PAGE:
Robust Kullback-Leibler Divergence and Universal Hypothesis Testing for Continuous Distributions

Pengfei Yang, Biao Chen

Research output: Contribution to journalArticle

1 Scopus citations

Abstract

Universal hypothesis testing (UHT) refers to the problem of deciding whether samples come from a nominal distribution or an unknown distribution that is different from the nominal distribution. Hoeffding’s test, whose test statistic is equivalent to the empirical Kullback-Leibler divergence (KL divergence), is known to be asymptotically optimal for distributions defined on finite alphabets. With continuous observations, however, the discontinuity of the KL divergence in the distribution functions results in significant complications for UHT. This paper introduces a robust version of the classical KL divergence, defined as the KL divergence from a distribution to the Lévy ball of a known distribution. This robust KL divergence is shown to be continuous in the underlying distribution function with respect to the weak convergence. The continuity property enables the development of an asymptotically optimal test for the university hypothesis testing problem with continuous observations. The optimality is in the same sense as that of the Hoeffding’s test and stronger than that of Zeitouni and Gutman. Perhaps more importantly, the developed test statistic can be computed through convex programs, making it much more meaningful in practice. Numerical experiments are also conducted to evaluate its performance as compared with some kernel based goodness of fit test that has been proposed recently.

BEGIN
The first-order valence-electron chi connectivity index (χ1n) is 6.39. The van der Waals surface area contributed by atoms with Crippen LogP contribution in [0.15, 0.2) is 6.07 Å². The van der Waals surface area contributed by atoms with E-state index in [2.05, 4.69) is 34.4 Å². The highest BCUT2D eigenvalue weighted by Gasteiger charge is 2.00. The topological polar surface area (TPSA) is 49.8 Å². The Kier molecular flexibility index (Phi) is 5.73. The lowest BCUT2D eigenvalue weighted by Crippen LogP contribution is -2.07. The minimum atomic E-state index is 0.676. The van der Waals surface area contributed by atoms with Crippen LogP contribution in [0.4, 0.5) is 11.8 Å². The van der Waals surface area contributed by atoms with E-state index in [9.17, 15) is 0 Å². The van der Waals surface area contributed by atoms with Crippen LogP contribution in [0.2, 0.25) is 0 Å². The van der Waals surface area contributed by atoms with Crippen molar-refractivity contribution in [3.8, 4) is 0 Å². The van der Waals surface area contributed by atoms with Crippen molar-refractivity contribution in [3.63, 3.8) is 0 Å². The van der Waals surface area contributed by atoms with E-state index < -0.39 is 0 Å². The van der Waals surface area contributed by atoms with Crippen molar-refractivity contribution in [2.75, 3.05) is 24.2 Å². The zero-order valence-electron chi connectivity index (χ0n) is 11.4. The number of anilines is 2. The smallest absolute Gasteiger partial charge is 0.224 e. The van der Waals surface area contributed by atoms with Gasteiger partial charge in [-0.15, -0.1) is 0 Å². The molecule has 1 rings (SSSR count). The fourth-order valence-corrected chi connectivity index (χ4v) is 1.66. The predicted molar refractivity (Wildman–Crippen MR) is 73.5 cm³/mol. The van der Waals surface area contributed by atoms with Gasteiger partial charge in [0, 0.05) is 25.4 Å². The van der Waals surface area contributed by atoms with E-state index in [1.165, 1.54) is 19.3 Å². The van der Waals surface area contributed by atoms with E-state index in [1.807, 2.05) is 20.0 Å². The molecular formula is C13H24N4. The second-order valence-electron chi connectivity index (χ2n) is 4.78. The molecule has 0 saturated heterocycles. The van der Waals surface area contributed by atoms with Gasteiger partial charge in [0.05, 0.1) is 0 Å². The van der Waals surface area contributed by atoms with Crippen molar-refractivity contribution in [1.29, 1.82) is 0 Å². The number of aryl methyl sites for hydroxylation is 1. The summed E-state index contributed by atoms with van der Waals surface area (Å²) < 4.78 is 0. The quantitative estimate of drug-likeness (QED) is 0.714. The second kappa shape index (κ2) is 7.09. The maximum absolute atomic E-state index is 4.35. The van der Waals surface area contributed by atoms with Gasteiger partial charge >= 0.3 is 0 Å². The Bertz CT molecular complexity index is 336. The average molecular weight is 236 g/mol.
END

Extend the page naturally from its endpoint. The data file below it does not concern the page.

Original languageEnglish (US)
JournalIEEE Transactions on Information Theory
DOIs
StateAccepted/In press - Jan 1 2018

Keywords

  • Convergence
  • Detectors
  • Distribution functions
  • Kernel
  • Kullback-Leibler divergence
  • Lévy metric
  • Measurement
  • Probability distribution
  • Testing
  • universal hypothesis testing

ASJC Scopus subject areas

  • Information Systems
  • Computer Science Applications
  • Library and Information Sciences

Fingerprint Dive into the research topics of 'Robust Kullback-Leibler Divergence and Universal Hypothesis Testing for Continuous Distributions'. Together they form a unique fingerprint.

  • Cite this